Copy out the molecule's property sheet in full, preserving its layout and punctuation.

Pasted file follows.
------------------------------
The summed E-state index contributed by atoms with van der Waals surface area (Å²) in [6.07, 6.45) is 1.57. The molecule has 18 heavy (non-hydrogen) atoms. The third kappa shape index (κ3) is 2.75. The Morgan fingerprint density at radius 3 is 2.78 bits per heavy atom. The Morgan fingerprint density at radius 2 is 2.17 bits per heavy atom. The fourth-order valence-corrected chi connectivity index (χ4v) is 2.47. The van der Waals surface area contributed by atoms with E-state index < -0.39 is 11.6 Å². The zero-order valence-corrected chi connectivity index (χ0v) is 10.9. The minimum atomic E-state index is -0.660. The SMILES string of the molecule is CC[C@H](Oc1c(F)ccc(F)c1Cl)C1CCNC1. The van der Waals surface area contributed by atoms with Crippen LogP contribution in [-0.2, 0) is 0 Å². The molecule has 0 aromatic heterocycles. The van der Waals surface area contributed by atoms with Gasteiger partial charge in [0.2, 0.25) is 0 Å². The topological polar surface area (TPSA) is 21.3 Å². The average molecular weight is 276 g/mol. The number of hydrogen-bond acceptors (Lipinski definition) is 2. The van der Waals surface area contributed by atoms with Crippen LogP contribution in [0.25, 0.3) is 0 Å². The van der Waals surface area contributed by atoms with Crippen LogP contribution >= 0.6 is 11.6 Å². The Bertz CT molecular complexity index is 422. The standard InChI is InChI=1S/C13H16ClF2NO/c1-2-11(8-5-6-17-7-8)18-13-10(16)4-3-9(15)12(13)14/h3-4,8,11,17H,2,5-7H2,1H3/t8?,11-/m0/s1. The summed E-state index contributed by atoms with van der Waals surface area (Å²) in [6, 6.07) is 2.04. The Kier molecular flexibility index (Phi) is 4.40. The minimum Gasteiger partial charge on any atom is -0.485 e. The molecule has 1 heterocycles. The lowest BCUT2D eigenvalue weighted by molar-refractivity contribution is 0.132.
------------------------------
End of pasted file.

The summed E-state index contributed by atoms with van der Waals surface area (Å²) in [6.07, 6.45) is 1.57. The molecule has 18 heavy (non-hydrogen) atoms. The third kappa shape index (κ3) is 2.75. The Morgan fingerprint density at radius 3 is 2.78 bits per heavy atom. The Morgan fingerprint density at radius 2 is 2.17 bits per heavy atom. The fourth-order valence-corrected chi connectivity index (χ4v) is 2.47. The van der Waals surface area contributed by atoms with E-state index < -0.39 is 11.6 Å². The zero-order valence-corrected chi connectivity index (χ0v) is 10.9. The minimum atomic E-state index is -0.660. The SMILES string of the molecule is CC[C@H](Oc1c(F)ccc(F)c1Cl)C1CCNC1. The van der Waals surface area contributed by atoms with Crippen LogP contribution in [-0.2, 0) is 0 Å². The molecule has 0 aromatic heterocycles. The van der Waals surface area contributed by atoms with Gasteiger partial charge in [0.2, 0.25) is 0 Å². The topological polar surface area (TPSA) is 21.3 Å². The average molecular weight is 276 g/mol. The number of hydrogen-bond acceptors (Lipinski definition) is 2. The van der Waals surface area contributed by atoms with Crippen LogP contribution in [0.25, 0.3) is 0 Å². The van der Waals surface area contributed by atoms with Crippen LogP contribution >= 0.6 is 11.6 Å². The Bertz CT molecular complexity index is 422. The standard InChI is InChI=1S/C13H16ClF2NO/c1-2-11(8-5-6-17-7-8)18-13-10(16)4-3-9(15)12(13)14/h3-4,8,11,17H,2,5-7H2,1H3/t8?,11-/m0/s1. The summed E-state index contributed by atoms with van der Waals surface area (Å²) in [6, 6.07) is 2.04. The Kier molecular flexibility index (Phi) is 4.40. The minimum Gasteiger partial charge on any atom is -0.485 e. The molecule has 1 heterocycles. The lowest BCUT2D eigenvalue weighted by molar-refractivity contribution is 0.132.